Irrigating farmers need to optimise every drop
28 January 2015 – for immediate release
Irrigating farmers need to optimise every drop to stave off drought, says IrrigationNZ
Irrigating farmers need to pull out all the stops to ensure they are optimising every drop of water as the irrigation season may shut down six weeks earlier than usual in some parts of New Zealand threatening the viability of crops and winter feed supply for stock, says IrrigationNZ.
Earlier forecasts that Lake Opuha in South Canterbury may sustain irrigation until the end of February are now being revisited. “The sustained dry conditions have reduced flows across the catchment and increased pressure on our storage prompting us to review the forecast for the lake. Both river flows and irrigation will suffer when we run out of storage,” says Opuha Water Ltd CEO Tony McCormick.
In other parts of Canterbury and Otago, water restrictions are biting home and many farmers say they need to shut down irrigation a month to six weeks earlier than expected given the dry conditions. This will affect their ability to maintain winter feed crops, sow new pastures and ensure stock are in premium condition going into the colder, harsher months.
IrrigationNZ Project Manager Paul Reese says irrigators should ensure their equipment is operating at its optimal level so what-ever water is pumped is applied as effectively as possible. Irrigators also need to be aware of what is happening with their water supply and prepare ahead of further water restrictions to ensure domestic and stock water is still available and that crops can be managed with restricted water supply.
“Scheduling is key, particularly now irrigators are limited in the water they have through seasonal volumes and with water meters in place, so know your soils and how much water your crop uses and apply irrigation accordingly. Groundwater users in particular need to think about their annual volume and where they are at,” he says.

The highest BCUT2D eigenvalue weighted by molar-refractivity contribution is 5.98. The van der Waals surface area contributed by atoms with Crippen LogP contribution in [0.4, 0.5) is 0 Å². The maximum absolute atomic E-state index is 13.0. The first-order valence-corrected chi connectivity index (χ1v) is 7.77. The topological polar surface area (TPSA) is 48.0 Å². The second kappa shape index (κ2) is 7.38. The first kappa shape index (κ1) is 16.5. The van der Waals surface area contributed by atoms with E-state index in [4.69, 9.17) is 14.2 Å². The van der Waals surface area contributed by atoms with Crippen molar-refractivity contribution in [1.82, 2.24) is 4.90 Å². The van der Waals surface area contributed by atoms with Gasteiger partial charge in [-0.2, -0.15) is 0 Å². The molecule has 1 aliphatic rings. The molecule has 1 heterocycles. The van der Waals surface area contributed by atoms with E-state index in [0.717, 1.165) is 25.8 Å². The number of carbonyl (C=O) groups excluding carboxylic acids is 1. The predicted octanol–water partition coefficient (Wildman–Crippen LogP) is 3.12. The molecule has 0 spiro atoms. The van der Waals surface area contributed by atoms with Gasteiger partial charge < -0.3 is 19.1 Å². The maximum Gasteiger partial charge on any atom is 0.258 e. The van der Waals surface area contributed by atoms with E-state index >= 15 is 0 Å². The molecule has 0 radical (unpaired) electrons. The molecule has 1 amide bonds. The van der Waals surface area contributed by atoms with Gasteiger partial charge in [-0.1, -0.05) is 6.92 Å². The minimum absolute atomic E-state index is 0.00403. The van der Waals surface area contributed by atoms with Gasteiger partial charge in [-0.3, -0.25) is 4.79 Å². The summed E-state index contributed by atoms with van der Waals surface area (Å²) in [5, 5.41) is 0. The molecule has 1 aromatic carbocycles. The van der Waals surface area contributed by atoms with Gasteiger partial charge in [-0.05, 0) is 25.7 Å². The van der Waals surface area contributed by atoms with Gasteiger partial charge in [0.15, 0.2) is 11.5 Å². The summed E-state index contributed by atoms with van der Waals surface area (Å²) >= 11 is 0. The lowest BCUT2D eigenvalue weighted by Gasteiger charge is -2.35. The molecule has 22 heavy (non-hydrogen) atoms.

“Ensure your irrigator is working as it should to guarantee you’re getting the best from the water you apply. Checking pressure and sprinklers regularly is essential. If you’re running out of water re-nozzling might help stretch it out for longer or alternatively if you operate a number of irrigation systems think about shutting off the less efficient ones, long laterals in pivot corners for example. That way you can continue to operate more efficient irrigators such as pivots and linear moves for longer,” says Mr Reese.
IrrigationNZ has created a check list of options for irrigators to assist them make the right choices during this dry spell. The options below may not be available to all farmers as they depend on the equipment and set-up of each irrigation system and how farmers react will also depend on their particular water restrictions and land use, says Mr Reese.
“From surface water river takes there may be a rationing regime in place that reduces the water take as certain trigger flows are reached. For example 100 l/s to 75 l/s when the first threshold hits then from 75 l/s to 50 l/s with the next. From an irrigation scheme the roster may change from full flow to reduced flow so your system then has to match it or it could be that the scheme provides full flow but on reduced hours or fewer days. These are all scenarios irrigating farmers now need to prepare for and have contingency plans in place,” says Mr Reese.
|Deficit irrigate across all of the irrigated area||No infrastructure or equipment
changes necessary |
Keeps the pasture or crop in a green vegetative state
Able to take advantage of small amounts of rainfall across all of the area
|Loss of production - pasture approximately 15kg DM/ha per mm of water deficit; feed and arable crops by 0.1-0.2% of potential crop yield per mm of water deficit; vegetable and fruit crop impacts relate to the growth stage.|
|Take an area out of production||No infrastructure or equipment changes necessary
Able to keep the remaining area in full production
Area removed could be prepared for an autumn crop
|Loss of production of the area |
Depending on irrigation system may be difficult logistically, pivots have varying levels of control for example
irrigator demand with restricted supply|
If operating with VSD the system can adjust
|Cost of changing and
restoring to original |
Time, cost and lag taken to change and then change back if restrictions are lifted
Results in deficit irrigation
Mismatch of fixed duty pumps to reduced flow
Reduced energy efficiency
|Prioritise crops or areas||Can concentrate available water onto highest paying crops or best pastures||Reduced production of remaining crops or areas|
IrrigationNZ is the national body representing irrigators and the irrigation industry. Its mission is to promote excellence in irrigation throughout New Zealand.